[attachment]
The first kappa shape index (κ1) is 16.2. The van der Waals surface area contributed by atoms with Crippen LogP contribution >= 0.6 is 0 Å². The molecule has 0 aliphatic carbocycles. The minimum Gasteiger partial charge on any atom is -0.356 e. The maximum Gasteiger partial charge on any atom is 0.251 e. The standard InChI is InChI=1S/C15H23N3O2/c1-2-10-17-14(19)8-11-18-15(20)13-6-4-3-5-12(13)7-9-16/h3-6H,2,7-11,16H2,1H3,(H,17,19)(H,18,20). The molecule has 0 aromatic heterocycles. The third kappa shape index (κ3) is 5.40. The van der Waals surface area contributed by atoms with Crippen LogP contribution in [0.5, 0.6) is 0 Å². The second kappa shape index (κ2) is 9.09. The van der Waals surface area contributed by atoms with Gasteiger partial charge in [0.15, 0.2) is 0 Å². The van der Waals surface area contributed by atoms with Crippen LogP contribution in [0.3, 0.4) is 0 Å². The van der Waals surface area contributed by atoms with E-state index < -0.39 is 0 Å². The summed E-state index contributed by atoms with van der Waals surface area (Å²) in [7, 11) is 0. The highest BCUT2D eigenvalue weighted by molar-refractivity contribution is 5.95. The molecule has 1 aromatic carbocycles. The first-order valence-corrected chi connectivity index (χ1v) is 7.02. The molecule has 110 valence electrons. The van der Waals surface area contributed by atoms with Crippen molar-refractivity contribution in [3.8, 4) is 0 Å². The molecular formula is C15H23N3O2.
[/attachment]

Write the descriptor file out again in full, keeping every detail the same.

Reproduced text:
The first kappa shape index (κ1) is 16.2. The van der Waals surface area contributed by atoms with Crippen LogP contribution >= 0.6 is 0 Å². The molecule has 0 aliphatic carbocycles. The minimum Gasteiger partial charge on any atom is -0.356 e. The maximum Gasteiger partial charge on any atom is 0.251 e. The standard InChI is InChI=1S/C15H23N3O2/c1-2-10-17-14(19)8-11-18-15(20)13-6-4-3-5-12(13)7-9-16/h3-6H,2,7-11,16H2,1H3,(H,17,19)(H,18,20). The molecule has 0 aromatic heterocycles. The third kappa shape index (κ3) is 5.40. The van der Waals surface area contributed by atoms with Crippen LogP contribution in [0.5, 0.6) is 0 Å². The second kappa shape index (κ2) is 9.09. The van der Waals surface area contributed by atoms with Gasteiger partial charge in [0.15, 0.2) is 0 Å². The van der Waals surface area contributed by atoms with Crippen LogP contribution in [0.3, 0.4) is 0 Å². The van der Waals surface area contributed by atoms with E-state index < -0.39 is 0 Å². The summed E-state index contributed by atoms with van der Waals surface area (Å²) in [7, 11) is 0. The highest BCUT2D eigenvalue weighted by molar-refractivity contribution is 5.95. The molecule has 1 aromatic carbocycles. The first-order valence-corrected chi connectivity index (χ1v) is 7.02. The molecule has 110 valence electrons. The van der Waals surface area contributed by atoms with Crippen molar-refractivity contribution in [3.8, 4) is 0 Å². The molecular formula is C15H23N3O2.